The sinking of the Russian battleship Moskva will not have a wider impact on the war although it could be a significant "psychological blow", experts said on Friday.
The ship, equipped with anti-aircraft systems and anti-ship missiles, sunk on Friday in the Black Sea. Ukraine said it fired missiles at the ship, while Russia says a fire broke out onboard.
Although it is a big symbolic loss to the Russian army, it will not have a severe impact on Russia's defense capabilities, Commander of the Estonian Navy Jüri Saksa told ETV's "Aktuaalne kaamera" (AK).
"This is undoubtedly a big loss when we talk about the group's [Black Sea Fleet] capabilities. Is Russia's air defense overall poorer now? Yes, it is a little poorer at sea now, but I don't think that it greatly affects the bigger and wider picture," he said.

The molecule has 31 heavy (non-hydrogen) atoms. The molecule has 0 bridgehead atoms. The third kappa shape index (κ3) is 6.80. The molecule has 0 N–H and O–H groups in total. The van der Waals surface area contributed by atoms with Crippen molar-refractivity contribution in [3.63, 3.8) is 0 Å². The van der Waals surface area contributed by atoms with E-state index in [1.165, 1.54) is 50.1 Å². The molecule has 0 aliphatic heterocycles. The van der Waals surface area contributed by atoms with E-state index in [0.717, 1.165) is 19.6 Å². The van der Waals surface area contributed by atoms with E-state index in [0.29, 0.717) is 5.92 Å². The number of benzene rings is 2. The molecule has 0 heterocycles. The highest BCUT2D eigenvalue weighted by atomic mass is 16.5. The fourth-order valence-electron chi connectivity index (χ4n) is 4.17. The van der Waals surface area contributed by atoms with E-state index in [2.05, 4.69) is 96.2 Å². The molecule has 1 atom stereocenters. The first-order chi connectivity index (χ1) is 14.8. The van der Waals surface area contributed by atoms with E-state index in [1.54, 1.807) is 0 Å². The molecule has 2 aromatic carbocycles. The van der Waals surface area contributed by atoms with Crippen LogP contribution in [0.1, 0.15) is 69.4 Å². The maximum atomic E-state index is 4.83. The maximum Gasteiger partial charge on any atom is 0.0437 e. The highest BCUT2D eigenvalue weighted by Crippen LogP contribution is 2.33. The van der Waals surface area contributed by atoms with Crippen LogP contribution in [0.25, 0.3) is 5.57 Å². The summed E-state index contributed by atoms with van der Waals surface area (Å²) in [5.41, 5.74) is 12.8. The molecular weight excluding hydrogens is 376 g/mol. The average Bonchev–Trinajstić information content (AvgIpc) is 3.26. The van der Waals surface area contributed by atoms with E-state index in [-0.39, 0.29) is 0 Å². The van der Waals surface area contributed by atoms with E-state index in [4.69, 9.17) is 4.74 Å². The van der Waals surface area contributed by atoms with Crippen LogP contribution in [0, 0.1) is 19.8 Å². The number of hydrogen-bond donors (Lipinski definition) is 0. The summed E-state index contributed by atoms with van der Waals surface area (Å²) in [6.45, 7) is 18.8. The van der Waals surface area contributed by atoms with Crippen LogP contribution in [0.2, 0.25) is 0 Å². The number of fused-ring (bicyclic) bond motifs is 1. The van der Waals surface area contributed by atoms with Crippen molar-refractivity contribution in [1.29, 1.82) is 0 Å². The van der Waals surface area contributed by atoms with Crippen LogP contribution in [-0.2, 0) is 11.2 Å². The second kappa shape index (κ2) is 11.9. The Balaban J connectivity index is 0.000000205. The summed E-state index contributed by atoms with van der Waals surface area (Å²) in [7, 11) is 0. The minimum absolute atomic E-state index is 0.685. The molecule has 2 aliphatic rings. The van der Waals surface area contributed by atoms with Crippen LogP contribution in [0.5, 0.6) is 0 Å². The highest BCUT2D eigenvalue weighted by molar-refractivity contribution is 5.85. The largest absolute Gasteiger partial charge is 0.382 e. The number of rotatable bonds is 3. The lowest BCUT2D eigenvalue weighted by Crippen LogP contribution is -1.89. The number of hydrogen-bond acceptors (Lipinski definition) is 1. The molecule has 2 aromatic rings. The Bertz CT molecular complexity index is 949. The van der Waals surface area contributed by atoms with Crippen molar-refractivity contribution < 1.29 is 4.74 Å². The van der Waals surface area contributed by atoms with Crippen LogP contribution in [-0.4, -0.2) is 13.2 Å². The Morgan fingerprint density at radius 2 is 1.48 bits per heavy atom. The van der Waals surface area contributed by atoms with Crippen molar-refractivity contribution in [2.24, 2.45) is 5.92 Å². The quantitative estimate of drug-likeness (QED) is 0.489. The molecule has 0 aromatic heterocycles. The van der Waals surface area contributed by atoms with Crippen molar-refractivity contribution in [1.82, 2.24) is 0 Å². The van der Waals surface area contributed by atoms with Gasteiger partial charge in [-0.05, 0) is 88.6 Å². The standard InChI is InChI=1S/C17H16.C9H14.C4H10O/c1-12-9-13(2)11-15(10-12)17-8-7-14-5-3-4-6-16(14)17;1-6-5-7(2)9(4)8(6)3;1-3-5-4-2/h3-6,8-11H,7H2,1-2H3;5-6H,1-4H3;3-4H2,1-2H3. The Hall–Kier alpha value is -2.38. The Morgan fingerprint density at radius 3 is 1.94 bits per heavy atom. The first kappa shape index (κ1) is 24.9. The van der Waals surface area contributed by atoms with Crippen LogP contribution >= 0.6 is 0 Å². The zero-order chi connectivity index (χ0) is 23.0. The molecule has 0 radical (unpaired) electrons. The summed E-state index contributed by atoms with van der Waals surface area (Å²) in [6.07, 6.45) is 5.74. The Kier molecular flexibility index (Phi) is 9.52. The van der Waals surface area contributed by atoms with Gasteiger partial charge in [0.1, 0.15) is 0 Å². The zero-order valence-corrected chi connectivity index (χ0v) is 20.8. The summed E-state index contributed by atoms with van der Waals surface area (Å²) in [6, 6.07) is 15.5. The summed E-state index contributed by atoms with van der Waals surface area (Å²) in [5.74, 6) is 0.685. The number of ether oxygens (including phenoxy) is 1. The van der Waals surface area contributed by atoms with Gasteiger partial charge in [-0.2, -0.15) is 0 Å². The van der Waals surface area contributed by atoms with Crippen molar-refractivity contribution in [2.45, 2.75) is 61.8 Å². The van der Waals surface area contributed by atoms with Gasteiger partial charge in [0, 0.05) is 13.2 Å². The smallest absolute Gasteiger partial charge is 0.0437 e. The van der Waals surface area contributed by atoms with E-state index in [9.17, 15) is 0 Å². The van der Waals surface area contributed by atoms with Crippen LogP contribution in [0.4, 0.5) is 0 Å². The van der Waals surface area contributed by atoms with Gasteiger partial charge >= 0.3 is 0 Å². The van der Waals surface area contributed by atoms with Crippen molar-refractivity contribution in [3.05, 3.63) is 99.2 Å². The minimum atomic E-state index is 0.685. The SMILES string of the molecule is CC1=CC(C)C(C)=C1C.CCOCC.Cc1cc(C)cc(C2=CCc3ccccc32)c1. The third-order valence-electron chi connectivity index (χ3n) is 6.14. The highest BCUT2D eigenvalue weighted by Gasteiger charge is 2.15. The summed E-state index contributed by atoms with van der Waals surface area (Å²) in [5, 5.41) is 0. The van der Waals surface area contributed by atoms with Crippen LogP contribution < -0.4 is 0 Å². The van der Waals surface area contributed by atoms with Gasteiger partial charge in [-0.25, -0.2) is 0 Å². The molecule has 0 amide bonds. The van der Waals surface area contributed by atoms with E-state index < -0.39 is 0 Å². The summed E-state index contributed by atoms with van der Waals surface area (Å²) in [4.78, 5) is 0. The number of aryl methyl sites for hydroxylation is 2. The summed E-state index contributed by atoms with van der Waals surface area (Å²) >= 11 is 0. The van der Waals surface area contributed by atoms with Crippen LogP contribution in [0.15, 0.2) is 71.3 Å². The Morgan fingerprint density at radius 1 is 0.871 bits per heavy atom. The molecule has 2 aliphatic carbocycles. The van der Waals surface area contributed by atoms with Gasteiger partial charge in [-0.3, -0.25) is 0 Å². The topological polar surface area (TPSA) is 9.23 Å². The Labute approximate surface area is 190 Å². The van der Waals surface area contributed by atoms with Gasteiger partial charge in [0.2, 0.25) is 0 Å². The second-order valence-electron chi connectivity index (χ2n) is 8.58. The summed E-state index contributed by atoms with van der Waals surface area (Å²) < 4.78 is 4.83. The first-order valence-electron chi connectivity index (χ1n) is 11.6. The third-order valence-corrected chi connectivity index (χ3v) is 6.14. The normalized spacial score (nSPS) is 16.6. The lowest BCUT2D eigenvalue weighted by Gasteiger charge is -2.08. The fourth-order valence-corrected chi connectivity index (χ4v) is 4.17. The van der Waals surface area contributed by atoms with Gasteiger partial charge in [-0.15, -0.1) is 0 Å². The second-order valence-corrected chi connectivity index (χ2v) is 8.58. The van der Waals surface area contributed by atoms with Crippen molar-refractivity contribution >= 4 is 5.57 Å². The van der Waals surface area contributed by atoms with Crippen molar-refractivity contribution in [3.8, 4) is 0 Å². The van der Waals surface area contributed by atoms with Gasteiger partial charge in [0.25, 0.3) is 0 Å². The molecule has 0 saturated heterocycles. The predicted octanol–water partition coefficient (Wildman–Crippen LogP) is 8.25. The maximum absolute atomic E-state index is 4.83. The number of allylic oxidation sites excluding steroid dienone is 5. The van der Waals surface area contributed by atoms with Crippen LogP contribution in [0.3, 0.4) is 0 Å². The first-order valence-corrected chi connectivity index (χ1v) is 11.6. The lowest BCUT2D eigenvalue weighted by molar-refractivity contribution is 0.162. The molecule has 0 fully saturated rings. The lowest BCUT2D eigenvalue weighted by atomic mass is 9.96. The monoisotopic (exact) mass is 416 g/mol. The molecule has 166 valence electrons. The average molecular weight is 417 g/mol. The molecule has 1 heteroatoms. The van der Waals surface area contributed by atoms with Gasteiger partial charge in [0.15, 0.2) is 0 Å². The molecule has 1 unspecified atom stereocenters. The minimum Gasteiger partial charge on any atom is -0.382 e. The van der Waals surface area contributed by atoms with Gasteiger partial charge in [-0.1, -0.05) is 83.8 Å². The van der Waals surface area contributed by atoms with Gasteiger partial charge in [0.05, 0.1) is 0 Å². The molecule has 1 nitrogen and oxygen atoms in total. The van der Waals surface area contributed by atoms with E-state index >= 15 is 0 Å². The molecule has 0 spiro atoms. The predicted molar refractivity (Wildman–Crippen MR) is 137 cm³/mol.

Security expert Rainer Saks said Russia is also using the fleet to blockade Ukraine, disrupting the country's ability to trade with the rest of the world which will "certainly hurt the Ukrainians in the long run".
"But the loss of one large warship will not change this blockade," he told AK.
The Moskva is the second Russian warship to have been sunk since the invasion began on February 24 and Saks said this could have a "significant impact" on the war.
"But, I stress that the psychological blow to the Russian navy and the army is much more serious. Certainly especially to the Russian military command," he said.
The Moskva, launched in 1979, was the flagship of Russia's Black Sea Fleet and had a crew of 510. It was a symbol of Russia's military power, leading its naval assault on Ukraine, the BBC reported.
The 12,490-tonne vessel is the biggest Russian warship to be sunk in action since the Second World War.
Editor: Helen Wright